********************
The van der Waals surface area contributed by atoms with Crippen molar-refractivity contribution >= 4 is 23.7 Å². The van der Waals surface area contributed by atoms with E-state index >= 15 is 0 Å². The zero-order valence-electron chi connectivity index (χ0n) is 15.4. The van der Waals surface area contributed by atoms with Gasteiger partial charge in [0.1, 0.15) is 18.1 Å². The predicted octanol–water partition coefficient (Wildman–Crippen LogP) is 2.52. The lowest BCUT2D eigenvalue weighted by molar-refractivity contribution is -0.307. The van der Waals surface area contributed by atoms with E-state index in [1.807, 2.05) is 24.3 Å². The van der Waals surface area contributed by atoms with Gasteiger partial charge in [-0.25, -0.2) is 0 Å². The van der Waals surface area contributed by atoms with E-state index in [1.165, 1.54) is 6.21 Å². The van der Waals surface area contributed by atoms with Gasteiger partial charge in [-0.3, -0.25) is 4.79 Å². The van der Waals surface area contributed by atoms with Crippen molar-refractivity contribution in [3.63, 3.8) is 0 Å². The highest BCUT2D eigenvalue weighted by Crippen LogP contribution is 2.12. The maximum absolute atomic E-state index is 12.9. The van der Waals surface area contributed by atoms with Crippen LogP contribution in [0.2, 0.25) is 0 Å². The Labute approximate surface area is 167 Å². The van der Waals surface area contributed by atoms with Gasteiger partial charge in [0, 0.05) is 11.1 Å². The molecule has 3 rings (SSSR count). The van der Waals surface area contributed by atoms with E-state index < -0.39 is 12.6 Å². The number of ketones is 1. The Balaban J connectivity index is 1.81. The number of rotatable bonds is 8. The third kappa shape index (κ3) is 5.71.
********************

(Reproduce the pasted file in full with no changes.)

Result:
The van der Waals surface area contributed by atoms with Crippen molar-refractivity contribution >= 4 is 23.7 Å². The van der Waals surface area contributed by atoms with E-state index >= 15 is 0 Å². The zero-order valence-electron chi connectivity index (χ0n) is 15.4. The van der Waals surface area contributed by atoms with Gasteiger partial charge in [0.1, 0.15) is 18.1 Å². The predicted octanol–water partition coefficient (Wildman–Crippen LogP) is 2.52. The lowest BCUT2D eigenvalue weighted by molar-refractivity contribution is -0.307. The van der Waals surface area contributed by atoms with E-state index in [1.807, 2.05) is 24.3 Å². The van der Waals surface area contributed by atoms with Gasteiger partial charge in [-0.25, -0.2) is 0 Å². The van der Waals surface area contributed by atoms with E-state index in [1.165, 1.54) is 6.21 Å². The van der Waals surface area contributed by atoms with Gasteiger partial charge in [-0.3, -0.25) is 4.79 Å². The van der Waals surface area contributed by atoms with Crippen molar-refractivity contribution in [3.63, 3.8) is 0 Å². The highest BCUT2D eigenvalue weighted by Crippen LogP contribution is 2.12. The maximum absolute atomic E-state index is 12.9. The van der Waals surface area contributed by atoms with Crippen LogP contribution in [0.2, 0.25) is 0 Å². The Labute approximate surface area is 167 Å². The van der Waals surface area contributed by atoms with Gasteiger partial charge in [0, 0.05) is 11.1 Å². The molecule has 3 rings (SSSR count). The van der Waals surface area contributed by atoms with E-state index < -0.39 is 12.6 Å². The number of ketones is 1. The Balaban J connectivity index is 1.81. The number of rotatable bonds is 8. The third kappa shape index (κ3) is 5.71.